Set against that daily energy reality in much of rural Scotland, the challenge of reducing our collective hydrocarbon footprint seems rather more daunting than Mr Clark’s latest prescriptions allow. And it’s questionable whether these everyday dilemmas have been helped or hindered by the strategic behaviour of the two companies that have dominated the Scottish electricity market for generations. Both Scottish Power and SSE were dispatched into the private sector as vertically integrated suppliers. They generate electricity, distribute it and sell it to millions of end users, such as you and me. When they acquired fresh regional supply markets in England, their millions of customers grew bigger still. Now, though, these numbers are beginning to slide as consumers seek out more competitive tariffs. And in Scotland, there are signs that for both businesses future investment priorities lie elsewhere. Take offshore wind. The Spanish-owned Scottish Power has no commitment to building any generation capacity offshore anywhere in Scotland. It has built offshore capacity in England, is developing projects in Germany and France and has a 50 per cent stake in a 1,500-megawatt array off the Massachusetts coast in the United States, with a further project planned for North Carolina. SSE, having completed the 500MW Greater Gabbard field off the Suffolk coast with a German partner in 2013, reviewed its entire commitment to offshore the following year. It still plans to press ahead with the Beatrice field in the outer Moray Firth, but other plans, including the Sea Green project off the Fife coast and another big array off Islay, are all on the back burner. What either is doing about Mr Clark’s call for improved battery technology is anyone’s guess. Perversely, the Dutch owner of that Lochluichart onshore wind farm is developing battery technology, with Mitsubishi, of Japan, to build the largest battery system in Europe. But not in Scotland. In Germany.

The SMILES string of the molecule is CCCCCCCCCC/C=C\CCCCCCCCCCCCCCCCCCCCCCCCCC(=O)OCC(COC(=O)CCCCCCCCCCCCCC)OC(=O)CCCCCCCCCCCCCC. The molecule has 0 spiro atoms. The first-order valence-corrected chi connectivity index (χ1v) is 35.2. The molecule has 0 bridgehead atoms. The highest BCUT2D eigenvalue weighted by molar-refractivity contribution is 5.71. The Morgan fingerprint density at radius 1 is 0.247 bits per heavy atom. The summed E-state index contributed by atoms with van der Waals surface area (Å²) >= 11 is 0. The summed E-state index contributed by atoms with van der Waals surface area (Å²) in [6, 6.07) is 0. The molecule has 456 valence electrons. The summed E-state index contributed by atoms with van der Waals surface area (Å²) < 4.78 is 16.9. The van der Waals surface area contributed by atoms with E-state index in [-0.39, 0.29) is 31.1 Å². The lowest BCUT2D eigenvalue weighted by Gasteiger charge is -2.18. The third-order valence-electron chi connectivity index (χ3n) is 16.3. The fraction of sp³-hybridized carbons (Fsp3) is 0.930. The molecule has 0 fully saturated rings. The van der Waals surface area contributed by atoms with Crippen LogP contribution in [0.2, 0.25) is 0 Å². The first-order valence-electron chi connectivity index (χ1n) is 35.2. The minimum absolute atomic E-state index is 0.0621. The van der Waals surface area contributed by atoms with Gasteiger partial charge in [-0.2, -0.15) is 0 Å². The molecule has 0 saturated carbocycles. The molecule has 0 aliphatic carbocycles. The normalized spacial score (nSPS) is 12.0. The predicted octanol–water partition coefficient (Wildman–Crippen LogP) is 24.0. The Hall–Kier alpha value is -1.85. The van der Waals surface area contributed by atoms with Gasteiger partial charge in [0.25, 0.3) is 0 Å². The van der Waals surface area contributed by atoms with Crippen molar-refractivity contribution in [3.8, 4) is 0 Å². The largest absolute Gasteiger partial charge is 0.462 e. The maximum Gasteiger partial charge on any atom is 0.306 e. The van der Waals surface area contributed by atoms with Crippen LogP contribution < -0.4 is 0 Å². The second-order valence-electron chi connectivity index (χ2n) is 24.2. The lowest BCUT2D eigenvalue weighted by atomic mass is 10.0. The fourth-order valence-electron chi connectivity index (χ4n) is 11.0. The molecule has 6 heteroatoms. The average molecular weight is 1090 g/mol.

Times 26th July 2017 read more »